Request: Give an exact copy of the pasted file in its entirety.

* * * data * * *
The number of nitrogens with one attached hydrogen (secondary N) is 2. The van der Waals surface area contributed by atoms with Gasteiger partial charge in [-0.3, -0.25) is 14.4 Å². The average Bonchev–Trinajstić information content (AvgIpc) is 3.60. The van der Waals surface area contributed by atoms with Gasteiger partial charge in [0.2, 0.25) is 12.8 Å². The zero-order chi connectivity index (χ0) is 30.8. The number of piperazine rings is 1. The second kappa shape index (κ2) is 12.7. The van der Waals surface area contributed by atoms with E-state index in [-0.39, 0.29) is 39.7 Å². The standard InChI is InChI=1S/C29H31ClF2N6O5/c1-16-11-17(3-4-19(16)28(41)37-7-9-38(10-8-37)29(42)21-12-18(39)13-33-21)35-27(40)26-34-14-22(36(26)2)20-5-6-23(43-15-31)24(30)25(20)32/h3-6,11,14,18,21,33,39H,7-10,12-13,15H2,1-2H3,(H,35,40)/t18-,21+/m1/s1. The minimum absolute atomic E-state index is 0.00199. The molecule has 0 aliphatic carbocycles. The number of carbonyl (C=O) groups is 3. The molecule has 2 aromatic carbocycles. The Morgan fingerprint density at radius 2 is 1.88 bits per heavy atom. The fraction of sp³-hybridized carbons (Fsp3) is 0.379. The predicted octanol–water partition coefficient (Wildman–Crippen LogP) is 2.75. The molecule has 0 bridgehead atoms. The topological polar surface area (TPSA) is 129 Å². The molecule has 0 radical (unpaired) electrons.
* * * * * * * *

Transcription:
The number of nitrogens with one attached hydrogen (secondary N) is 2. The van der Waals surface area contributed by atoms with Gasteiger partial charge in [-0.3, -0.25) is 14.4 Å². The average Bonchev–Trinajstić information content (AvgIpc) is 3.60. The van der Waals surface area contributed by atoms with Gasteiger partial charge in [0.2, 0.25) is 12.8 Å². The zero-order chi connectivity index (χ0) is 30.8. The number of piperazine rings is 1. The second kappa shape index (κ2) is 12.7. The van der Waals surface area contributed by atoms with E-state index in [-0.39, 0.29) is 39.7 Å². The standard InChI is InChI=1S/C29H31ClF2N6O5/c1-16-11-17(3-4-19(16)28(41)37-7-9-38(10-8-37)29(42)21-12-18(39)13-33-21)35-27(40)26-34-14-22(36(26)2)20-5-6-23(43-15-31)24(30)25(20)32/h3-6,11,14,18,21,33,39H,7-10,12-13,15H2,1-2H3,(H,35,40)/t18-,21+/m1/s1. The minimum absolute atomic E-state index is 0.00199. The molecule has 0 aliphatic carbocycles. The number of carbonyl (C=O) groups is 3. The molecule has 2 aromatic carbocycles. The Morgan fingerprint density at radius 2 is 1.88 bits per heavy atom. The fraction of sp³-hybridized carbons (Fsp3) is 0.379. The predicted octanol–water partition coefficient (Wildman–Crippen LogP) is 2.75. The molecule has 0 bridgehead atoms. The topological polar surface area (TPSA) is 129 Å². The molecule has 0 radical (unpaired) electrons.